• Guest Blogs

    Providing Outdoor Combustion Air for a Wood Stove

    In November 2012, I started on a deep energy retrofit of my 1976 raised ranch in northwestern Vermont, in the shadow of Mount Mansfield. As a Passive House consultant, I wanted to make my leaky (8.25 ach50) house with fiberglass-filled 2x4 walls and a tuck-under garage much more energy-efficient.

  • Q&A Spotlight

    How to Provide Makeup Air for a Wood Stove

    Wood stoves used to be pretty uncomplicated devices. Even though they weren’t airtight and they weren’t especially efficient, these cast-iron stoves warmed plenty of New England farmhouses in the dead of winter. Our forebears never considered the source of makeup air to replace all the heated combustion gases that were going up the flue. They didn’t need to, because back then, houses were leaky. As the stove burned its load of oak or maple, makeup air had no trouble finding its way into the house.

  • Q&A Spotlight

    Why Is This Wood Stove Misbehaving?

    Clark Agnew should be the envy of his neighborhood. He has a tight house, a high-efficiency wood stove with its own fresh-air intake, and access to free firewood. A heat recovery ventilator (HRV) keeps indoor air healthy. What's not to like? But, as he writes in a Q&A post at Green Building Advisor, the situation is far from ideal. "I have run the stove about 6 or 7 times since we moved in," Agnew writes. "Three of those times it has backdrafted."

  • Green Architects' Lounge

    Biomass Boilers: A Greener Alternative to Heat the Home?

    For this Green Architects' Lounge podcast, we are joined once again by our good friend Pat Coon, from Revision Heat, to discuss the topic of biomass boilers—both gasification log boilers and wood pellet boilers. As we did with the Deep Energy Retrofit episode, we've divided the original recording into three blog-size pieces that are better suited for this format.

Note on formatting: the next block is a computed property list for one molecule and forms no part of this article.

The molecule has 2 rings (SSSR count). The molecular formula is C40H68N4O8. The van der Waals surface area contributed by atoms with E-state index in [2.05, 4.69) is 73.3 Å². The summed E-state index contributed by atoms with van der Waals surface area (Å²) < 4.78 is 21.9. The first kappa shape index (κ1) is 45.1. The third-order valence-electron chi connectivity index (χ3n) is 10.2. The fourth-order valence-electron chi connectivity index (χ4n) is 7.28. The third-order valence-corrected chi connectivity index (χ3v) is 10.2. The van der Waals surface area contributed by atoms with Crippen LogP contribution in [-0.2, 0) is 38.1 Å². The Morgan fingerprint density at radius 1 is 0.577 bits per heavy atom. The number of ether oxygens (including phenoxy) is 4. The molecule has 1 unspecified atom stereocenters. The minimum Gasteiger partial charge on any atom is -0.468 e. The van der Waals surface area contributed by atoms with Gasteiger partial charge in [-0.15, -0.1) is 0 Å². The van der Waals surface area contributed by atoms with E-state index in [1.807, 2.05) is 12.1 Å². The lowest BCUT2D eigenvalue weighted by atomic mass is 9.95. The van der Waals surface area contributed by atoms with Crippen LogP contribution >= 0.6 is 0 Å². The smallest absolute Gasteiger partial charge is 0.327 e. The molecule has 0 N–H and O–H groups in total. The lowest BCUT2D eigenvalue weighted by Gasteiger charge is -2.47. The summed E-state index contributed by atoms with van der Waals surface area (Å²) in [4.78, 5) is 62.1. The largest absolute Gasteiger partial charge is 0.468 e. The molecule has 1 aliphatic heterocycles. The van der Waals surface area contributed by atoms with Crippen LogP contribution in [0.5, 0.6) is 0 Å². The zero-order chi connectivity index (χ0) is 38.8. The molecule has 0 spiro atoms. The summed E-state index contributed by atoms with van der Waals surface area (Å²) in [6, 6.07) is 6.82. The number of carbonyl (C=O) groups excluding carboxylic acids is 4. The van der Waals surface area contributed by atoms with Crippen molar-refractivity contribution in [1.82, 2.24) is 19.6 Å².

• Green Building News

    It’s Probably OK to Store Wood Pellets Inside

    Researchers have concluded that homeowners who store wood pellets inside their homes are not risking unhealthy levels of carbon monoxide. Summing up the findings of the University of New Hampshire study, Biomass magazine said that the issue had cropped up in the Northeast where a growing number of homeowners use the compressed wood pellets to heat their homes.

  • Energy Solutions

    Understanding Pellet Stoves

    I resisted buying a pellet stove for a long time for a number of reasons. First, I would be tied to a fuel source that I don’t have control over — and whose price might go up if demand exceeds supply. Second, pellet stoves don’t work without electricity, and I didn’t want to risk freezing pipes in the event of a power outage. Third, I don’t really like the noise of the fan and the blowtorch-like flame. Fourth, I had heard about technical problems with early pellet stoves. And fifth, good pellet stoves cost a lot.

  • Green Building News

    Europe Drives Up Demand for U.S. Wood Pellets

    Six millions tons of wood pellets manufactured from trees harvested in the U.S. were shipped to Europe last year to help utilities there meet renewable energy goals, but a growing number of environmentalists say that the program does more harm than good.

  • Energy Solutions

    Heating With Wood Safely and Efficiently

    I’ve been heating primarily with wood since I bought our house 31 years ago, though there were a few years following our installation of an oil boiler when wood consumption dropped considerably. Wood heat has a mixed record, though. It’s a renewable fuel and, assuming that new trees grow up to replace those cut for firewood, it is carbon-neutral, meaning that it doesn’t have a net contribution to global warming. But burning firewood produces a lot of air pollution; in fact, it’s usually our dirtiest fuel.